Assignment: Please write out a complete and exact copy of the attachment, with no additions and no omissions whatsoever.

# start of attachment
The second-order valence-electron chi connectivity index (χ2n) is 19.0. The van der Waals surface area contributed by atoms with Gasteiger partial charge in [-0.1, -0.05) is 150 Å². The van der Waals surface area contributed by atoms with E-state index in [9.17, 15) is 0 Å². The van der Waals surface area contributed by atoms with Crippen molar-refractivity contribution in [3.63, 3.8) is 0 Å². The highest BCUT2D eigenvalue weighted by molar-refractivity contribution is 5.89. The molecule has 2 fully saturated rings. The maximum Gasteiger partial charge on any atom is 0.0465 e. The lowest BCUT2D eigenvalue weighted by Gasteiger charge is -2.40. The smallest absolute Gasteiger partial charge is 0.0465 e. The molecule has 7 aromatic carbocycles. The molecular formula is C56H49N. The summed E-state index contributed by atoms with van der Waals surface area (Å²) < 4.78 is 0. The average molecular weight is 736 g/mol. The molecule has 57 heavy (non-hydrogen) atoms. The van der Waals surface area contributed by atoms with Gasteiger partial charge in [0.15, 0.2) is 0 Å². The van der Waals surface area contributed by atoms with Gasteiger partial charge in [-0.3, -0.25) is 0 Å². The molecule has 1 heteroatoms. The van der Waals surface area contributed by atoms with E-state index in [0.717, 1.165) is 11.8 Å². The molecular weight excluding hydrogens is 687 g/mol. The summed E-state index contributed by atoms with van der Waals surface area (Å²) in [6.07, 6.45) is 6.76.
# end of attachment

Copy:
The second-order valence-electron chi connectivity index (χ2n) is 19.0. The van der Waals surface area contributed by atoms with Gasteiger partial charge in [-0.1, -0.05) is 150 Å². The van der Waals surface area contributed by atoms with E-state index in [9.17, 15) is 0 Å². The van der Waals surface area contributed by atoms with Crippen molar-refractivity contribution in [3.63, 3.8) is 0 Å². The highest BCUT2D eigenvalue weighted by molar-refractivity contribution is 5.89. The molecule has 2 fully saturated rings. The maximum Gasteiger partial charge on any atom is 0.0465 e. The lowest BCUT2D eigenvalue weighted by Gasteiger charge is -2.40. The smallest absolute Gasteiger partial charge is 0.0465 e. The molecule has 7 aromatic carbocycles. The molecular formula is C56H49N. The summed E-state index contributed by atoms with van der Waals surface area (Å²) < 4.78 is 0. The average molecular weight is 736 g/mol. The molecule has 57 heavy (non-hydrogen) atoms. The van der Waals surface area contributed by atoms with Gasteiger partial charge in [0.15, 0.2) is 0 Å². The van der Waals surface area contributed by atoms with Gasteiger partial charge in [-0.3, -0.25) is 0 Å². The molecule has 1 heteroatoms. The van der Waals surface area contributed by atoms with E-state index in [0.717, 1.165) is 11.8 Å². The molecular weight excluding hydrogens is 687 g/mol. The summed E-state index contributed by atoms with van der Waals surface area (Å²) in [6.07, 6.45) is 6.76.